Pulmonary sarcoidosis is a disorder in which local granuloma formation is perpetuated by activated lung T lymphocytes. The present study suggests that lung T lymphocytes may also play a critical role in modulating local production of antibodies in this disorder. In untreated patients with pulmonary sarcoidosis, the numbers of IgG- and IgM-secreting cells per 103 lung lymphocytes are markedly increased compared with those in normal individuals (P < 0.001 and P < 0.01, respectively); the numbers of IgA-secreting cells in lavage fluid of these patients are not increased (P > 0.2). In contrast to lungs, the numbers of IgG-, IgM-, and IgA-secreting cells in blood of patients with this disorder are similar to those in normal individuals (P > 0.2, each comparison). In patients with pulmonary sarcoidosis, there is a direct correlation between the percentage of bronchoalveolar cells that are T lymphocytes and the percentage of bronchoalveolar cells that secrete IgG (r = 0.79; P < 0.001); in normal individuals there is no such relationship (P > 0.2). When purified sarcoid lung T cells from patients with high proportions of T lymphocytes in their lavage fluid were co-cultured with blood mononuclear cells from normal individuals (without added antigens or mitogens), the B lymphocytes in these normal mononuclear cell suspensions were induced to differentiate into immunoglobulin-secreting cells (P < 0.01). In contrast, blood T lymphocytes from these same patients and lung T lymphocytes from sarcoidosis patients with low proportions of T lymphocytes in their lavage fluid did not stimulate normal B cells to produce immunoglobulin (P > 0.2, all comparisons). These findings suggest that in pulmonary sarcoidosis (a) the lung is an important site of immunoglobulin production; (b) activated lung T lymphocytes play an important role in modulating this local production of antibody, and thus are likely to modulate the polyclonal hyperglobulinemia observed in these individuals.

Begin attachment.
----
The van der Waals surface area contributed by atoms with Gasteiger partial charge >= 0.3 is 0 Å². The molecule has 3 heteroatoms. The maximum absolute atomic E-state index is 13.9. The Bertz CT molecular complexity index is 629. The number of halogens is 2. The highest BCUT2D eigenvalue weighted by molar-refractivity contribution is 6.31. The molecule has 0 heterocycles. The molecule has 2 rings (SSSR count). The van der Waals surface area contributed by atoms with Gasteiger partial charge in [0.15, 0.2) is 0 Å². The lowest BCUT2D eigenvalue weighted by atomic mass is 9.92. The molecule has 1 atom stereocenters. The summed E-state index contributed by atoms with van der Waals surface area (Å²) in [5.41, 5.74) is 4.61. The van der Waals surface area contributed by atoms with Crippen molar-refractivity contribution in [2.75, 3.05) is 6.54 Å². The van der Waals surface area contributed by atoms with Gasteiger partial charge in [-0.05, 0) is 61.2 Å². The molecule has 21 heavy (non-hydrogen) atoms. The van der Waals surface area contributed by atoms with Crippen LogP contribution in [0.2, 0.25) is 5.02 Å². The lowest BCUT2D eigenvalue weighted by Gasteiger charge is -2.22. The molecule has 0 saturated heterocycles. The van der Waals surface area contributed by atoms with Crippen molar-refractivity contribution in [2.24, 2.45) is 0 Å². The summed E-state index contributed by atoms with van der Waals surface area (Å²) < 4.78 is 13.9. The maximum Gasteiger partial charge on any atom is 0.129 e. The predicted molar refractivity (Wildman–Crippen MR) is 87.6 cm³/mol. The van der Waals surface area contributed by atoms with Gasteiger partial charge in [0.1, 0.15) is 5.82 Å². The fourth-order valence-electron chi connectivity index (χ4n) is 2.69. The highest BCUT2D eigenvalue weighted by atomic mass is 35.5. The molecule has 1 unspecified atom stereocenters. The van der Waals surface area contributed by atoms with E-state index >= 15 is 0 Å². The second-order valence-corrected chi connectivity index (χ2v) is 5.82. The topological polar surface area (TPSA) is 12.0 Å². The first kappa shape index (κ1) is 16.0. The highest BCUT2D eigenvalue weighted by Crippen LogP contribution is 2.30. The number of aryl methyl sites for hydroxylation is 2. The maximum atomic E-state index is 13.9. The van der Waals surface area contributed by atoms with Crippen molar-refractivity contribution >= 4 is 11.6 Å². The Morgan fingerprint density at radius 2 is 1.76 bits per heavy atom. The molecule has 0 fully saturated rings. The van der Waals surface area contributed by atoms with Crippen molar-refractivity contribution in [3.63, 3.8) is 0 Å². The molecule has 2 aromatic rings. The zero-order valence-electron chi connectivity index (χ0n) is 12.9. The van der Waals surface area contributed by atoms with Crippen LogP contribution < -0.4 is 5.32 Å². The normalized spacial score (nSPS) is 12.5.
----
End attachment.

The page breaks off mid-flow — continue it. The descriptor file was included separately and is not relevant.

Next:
Gary W. Hunninghake, Ronald G. Crystal
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